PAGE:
dnsdist: Too many open files when backend authoritative server restarts #3300

Closed
rodecker opened this Issue Jan 25, 2016 · 15 comments

Projects

None yet

5 participants

@rodecker

Hello,

We have dnsdist running in front of a single gdnsd instance. We also have carbonServer configured to send data to a Graphite instance. Occasionally when gdnsd restarts (for example because of a configuration update) we see the following:

Jan 25 01:34:26 hostname dnsdist[17920]: Marking downstream 127.0.0.1:5300 as 'down'
Jan 25 01:34:27 hostname dnsdist[17920]: Marking downstream 127.0.0.1:5300 as 'up'
Jan 25 01:49:28 hostname dnsdist[17920]: Marking downstream 127.0.0.1:5300 as 'down'
Jan 25 01:49:58 hostname dnsdist[17920]: Problem sending carbon data: Too many open files
Jan 25 01:50:47 hostname dnsdist[17920]: While reading a TCP question: accepting new connection on socket: Too many open files
Jan 25 01:50:58 hostname dnsdist[17920]: Problem sending carbon data: Too many open files
Jan 25 01:52:58 hostname dnsdist[17920]: message repeated 2 times: [ Problem sending carbon data: Too many open files]
Jan 25 01:53:57 hostname dnsdist[17920]: While reading a TCP question: accepting new connection on socket: Too many open files

Even though gdnsd is available again, dnsdist does no longer see it as up. A restart of dnsdist is required.

$ dnsdist -V
dnsdist 1.0.0-alpha1

$ cat /etc/dnsdist/config
controlSocket("0.0.0.0")
webserver("0.0.0.0:8080", "")
setKey("")
setACL({"0.0.0.0/0", "::/0"})
carbonServer('', '', 60)
truncateTC(true) -- fix up possibly badly truncated answers from pdns 2.9.22

warnlog(string.format("Script starting %s", "up!"))

-- define the good servers
newServer {address="127.0.0.1:5300", useClientSubnet=true}

$ cat /proc/sys/fs/file-max
900000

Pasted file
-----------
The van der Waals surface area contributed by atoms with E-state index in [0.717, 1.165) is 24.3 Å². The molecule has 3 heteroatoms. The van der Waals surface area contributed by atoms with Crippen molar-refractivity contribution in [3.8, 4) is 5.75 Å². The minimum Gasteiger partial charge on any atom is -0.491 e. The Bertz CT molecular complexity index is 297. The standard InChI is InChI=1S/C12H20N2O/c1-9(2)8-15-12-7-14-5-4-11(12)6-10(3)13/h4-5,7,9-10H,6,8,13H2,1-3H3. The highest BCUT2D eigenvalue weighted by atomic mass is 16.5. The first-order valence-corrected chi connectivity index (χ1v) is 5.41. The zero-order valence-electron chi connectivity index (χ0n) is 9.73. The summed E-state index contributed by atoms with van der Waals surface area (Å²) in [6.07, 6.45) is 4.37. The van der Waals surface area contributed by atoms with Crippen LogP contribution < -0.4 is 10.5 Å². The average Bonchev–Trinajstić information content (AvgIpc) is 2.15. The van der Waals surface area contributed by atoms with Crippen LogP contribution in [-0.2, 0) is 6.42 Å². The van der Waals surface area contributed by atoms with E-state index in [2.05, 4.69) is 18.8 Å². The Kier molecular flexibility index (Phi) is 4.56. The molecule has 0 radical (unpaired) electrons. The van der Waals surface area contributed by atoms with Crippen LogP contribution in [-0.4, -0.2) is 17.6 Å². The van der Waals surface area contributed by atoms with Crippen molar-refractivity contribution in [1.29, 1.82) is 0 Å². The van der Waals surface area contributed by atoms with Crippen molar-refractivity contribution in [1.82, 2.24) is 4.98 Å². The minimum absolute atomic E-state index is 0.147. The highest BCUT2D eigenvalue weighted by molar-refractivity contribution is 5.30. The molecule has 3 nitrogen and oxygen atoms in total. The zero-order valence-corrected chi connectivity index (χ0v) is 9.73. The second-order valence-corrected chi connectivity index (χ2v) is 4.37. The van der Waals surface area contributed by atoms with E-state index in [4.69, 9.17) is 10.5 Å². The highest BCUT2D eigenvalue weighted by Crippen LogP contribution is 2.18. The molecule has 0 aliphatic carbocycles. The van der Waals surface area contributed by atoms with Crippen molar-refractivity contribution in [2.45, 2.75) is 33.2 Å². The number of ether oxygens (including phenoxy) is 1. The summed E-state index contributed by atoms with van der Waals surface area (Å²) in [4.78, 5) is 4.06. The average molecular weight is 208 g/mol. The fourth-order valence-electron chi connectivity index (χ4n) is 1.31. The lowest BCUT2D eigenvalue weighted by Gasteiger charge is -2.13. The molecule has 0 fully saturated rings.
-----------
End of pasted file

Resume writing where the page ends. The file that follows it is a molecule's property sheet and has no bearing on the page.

@ahupowerdns
Member

do you have the fd-usage metric available somewhere?

@rgacogne rgacogne added this to the dnsdist-1.0.0 milestone Jan 25, 2016
@rgacogne
Member

Based on a PCAP file kindly provided by @rodecker, dnsdist accepts a new TCP connection which is closed right away by the remote end. dnsdist acknowledges the FIN, but sometimes does not close the connection (no FIN or RST sent). I still trying to figure that out.

@rgacogne rgacogne added a commit to rgacogne/pdns that referenced this issue Jan 26, 2016
@rgacogne rgacogne dnsdist: Fix TCP clients threads vector and counters initialization
By tracking the FD leak reported in #3300, I observed that:
* we could create up to g_maxTCPClientThreads TCP threads,
but the corresponding vector size was hardcoded at 1024
(which the default for g_maxTCPClientThreads)
* the counters were not explicitely initialized

This commit fixes that and adds some additional checks to make
sure we don't add more TCP client threads, as that could lead to
a race if the vector is resized.
a9bf3ec
@rgacogne
Member

So apparently the TCP acceptor thread accepts a new connection then get a file descriptor in order to notify the selected TCP client thread. For a reason yet unknown, the value of this FD is 0, which is mapped to /dev/null, causing the connection to be leaked:

[pid 25209] <... accept resumed> {sa_family=AF_INET, sin_port=htons(12345), sin_addr=inet_addr("192.0.2.1")}, [16]) = 85
[pid 25209] write(0, "\240\23\0,\222\177\0\0", 8) = 8
lrwx------ 1 root root 64 Jan 26 14:32 0 -> /dev/null
lrwx------ 1 root root 64 Jan 26 14:32 1 -> /dev/null

The above-mentioned commit adds several checks and minor fixes to try to fix this bug, but I am not 100% convinced it will be enough, as I am not able to reproduce it.

@rodecker

Thanks! This appears to have solved it. I have not seen any more occurrences of this issue as of yet.

@rgacogne
Member

@rodecker Thanks for the update!

@rgacogne rgacogne closed this Feb 25, 2016
@dimsua
dimsua commented Apr 27, 2016

dnsdist-1.0.0-1pdns.el6.x86_64

Apr 27 13:00:06 client5545 dnsdist[6911]: Read configuration from '/etc/dnsdist/dnsdist.conf'
Apr 27 13:00:06 client5545 dnsdist[25110]: Got control connection from 127.0.0.1:49168
Apr 27 13:00:06 client5545 dnsdist[25110]: Closed control connection from 127.0.0.1:49168